By: Rabbi Shahi Held
It is now four days since the heinous attack in Orlando. In the world of cable news, an eternity has already passed. But for those of us entrusted with caring for students and congregants, the story is only now beginning to unfold—and the pain being expressed is simply searing. As a friend and colleague wrote to me yesterday, as a queer person, “I feel completely burned, charred, incinerated, like my life has been destroyed, like the world was not created for me.”
So what should we say to our congregants? If ever there was a moment to put theological differences and Jewish legal disputes—real as they are—on the back burner, this is surely it. When someone writes that they feel degraded, invisible, insignificant, unvalued, Jewish theology teaches us to respond with love.
With that, a response:
An Open Letter to People Who Are LGBTQ
These are excruciating days in America, but I imagine that they are particularly painful for you.
I’d like to share a message that I believe lies at the very heart of Jewish theology: God loves you. (Don’t let anyone tell you that this idea is exclusively Christian; it isn’t.)
Rabbi Akiva, one of Judaism’s greatest sages, tells us that each and every human being is beloved by God because we are—all of us, without exception—created in the image of God. In other words, you don’t need to earn God’s love; it is given to you with your existence, the gift of a loving God.
No amount of hatred or bigotry can ever change that simple but stunning fact: As a human being, you matter, and matter ultimately.
One of the biggest problems with religion is that people stubbornly, insistently reduce God to their own size; they imagine that God loves the same people they love, and that God hates the people they hate. This is not just insidious theology; it’s actually idolatry, because people are just worshiping a blown-up version of themselves. So let me say it simply: God’s love transcends all of that.
When your parents reject you, God loves you; when your friends or classmates make fun of you, God loves you; when your priest, minister, imam, or rabbi tells you that you are an abomination, God loves you; when politicians cater to people’s basest prejudices, God loves you. No matter how many times and in how many ways people make you feel less than human, God knows otherwise, and God loves you. When you feel frightened, or abandoned, or humiliated, I hope the unshakeable conviction that God loves you can help hold you and enable you to persevere.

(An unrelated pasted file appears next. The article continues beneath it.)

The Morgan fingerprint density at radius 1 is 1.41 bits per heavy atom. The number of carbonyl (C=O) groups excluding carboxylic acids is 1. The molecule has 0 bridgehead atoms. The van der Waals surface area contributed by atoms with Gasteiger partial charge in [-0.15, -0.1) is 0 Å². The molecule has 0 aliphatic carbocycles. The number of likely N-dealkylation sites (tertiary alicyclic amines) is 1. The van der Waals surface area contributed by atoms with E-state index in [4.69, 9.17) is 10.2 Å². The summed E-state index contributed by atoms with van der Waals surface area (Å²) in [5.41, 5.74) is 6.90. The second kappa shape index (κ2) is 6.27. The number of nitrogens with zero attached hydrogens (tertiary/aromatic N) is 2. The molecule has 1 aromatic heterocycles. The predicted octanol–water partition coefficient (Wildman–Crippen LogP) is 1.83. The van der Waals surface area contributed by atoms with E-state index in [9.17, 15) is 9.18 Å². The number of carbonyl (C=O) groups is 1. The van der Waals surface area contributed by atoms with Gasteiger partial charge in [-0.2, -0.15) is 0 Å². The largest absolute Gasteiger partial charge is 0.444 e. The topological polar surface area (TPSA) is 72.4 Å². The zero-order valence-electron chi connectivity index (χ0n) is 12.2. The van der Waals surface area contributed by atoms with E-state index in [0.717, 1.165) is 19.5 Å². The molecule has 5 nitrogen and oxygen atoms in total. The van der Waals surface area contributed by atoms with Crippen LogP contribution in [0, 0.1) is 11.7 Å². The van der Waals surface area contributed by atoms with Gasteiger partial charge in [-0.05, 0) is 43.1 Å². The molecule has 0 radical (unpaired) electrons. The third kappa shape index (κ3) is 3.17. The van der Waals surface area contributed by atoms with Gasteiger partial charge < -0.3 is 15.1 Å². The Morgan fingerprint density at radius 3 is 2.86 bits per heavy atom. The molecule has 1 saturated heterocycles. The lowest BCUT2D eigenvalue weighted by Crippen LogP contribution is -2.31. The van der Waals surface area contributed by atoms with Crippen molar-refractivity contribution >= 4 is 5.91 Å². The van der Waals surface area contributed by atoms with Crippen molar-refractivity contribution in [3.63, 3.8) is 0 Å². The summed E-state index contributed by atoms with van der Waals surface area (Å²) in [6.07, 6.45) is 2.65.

What it really means to be a religious person is to strive to love the people God loves — which means, ultimately, to try to love everyone. Where this is concerned, the history of human civilization is filled with one horrific failure after another. White people still struggle to see that people of color are no less human, and no less precious than they; people who are wealthy often forget that people who are poor are no less human, and no less precious, than they; people who are able-bodied all too often fail to see that people with disabilities are no less human, and no less precious, than they; and yes, people who are straight are just beginning to see that people of varying sexual orientations and identities are no less human, and no less precious, than they. As a theologian and a pastor, I would just like to beg you: Don’t let other people’s confusions and biases make you forget. God loves you, and you are no less human, and no less precious than anyone else.
As a straight man, I want to say without equivocation: I stand with you. And I hope that every person who has ever considered me their teacher stands with you as well. And I look forward to the day when humanity as a whole can stand together and say with one voice: each and every one of us is created in the image of God, and is therefore infinitely valuable. No one of us is less human, or less precious than any other.
In these dark days, I extend to you my heart as well as my hand. More people are with you than perhaps you know, or even imagine. May God bless you.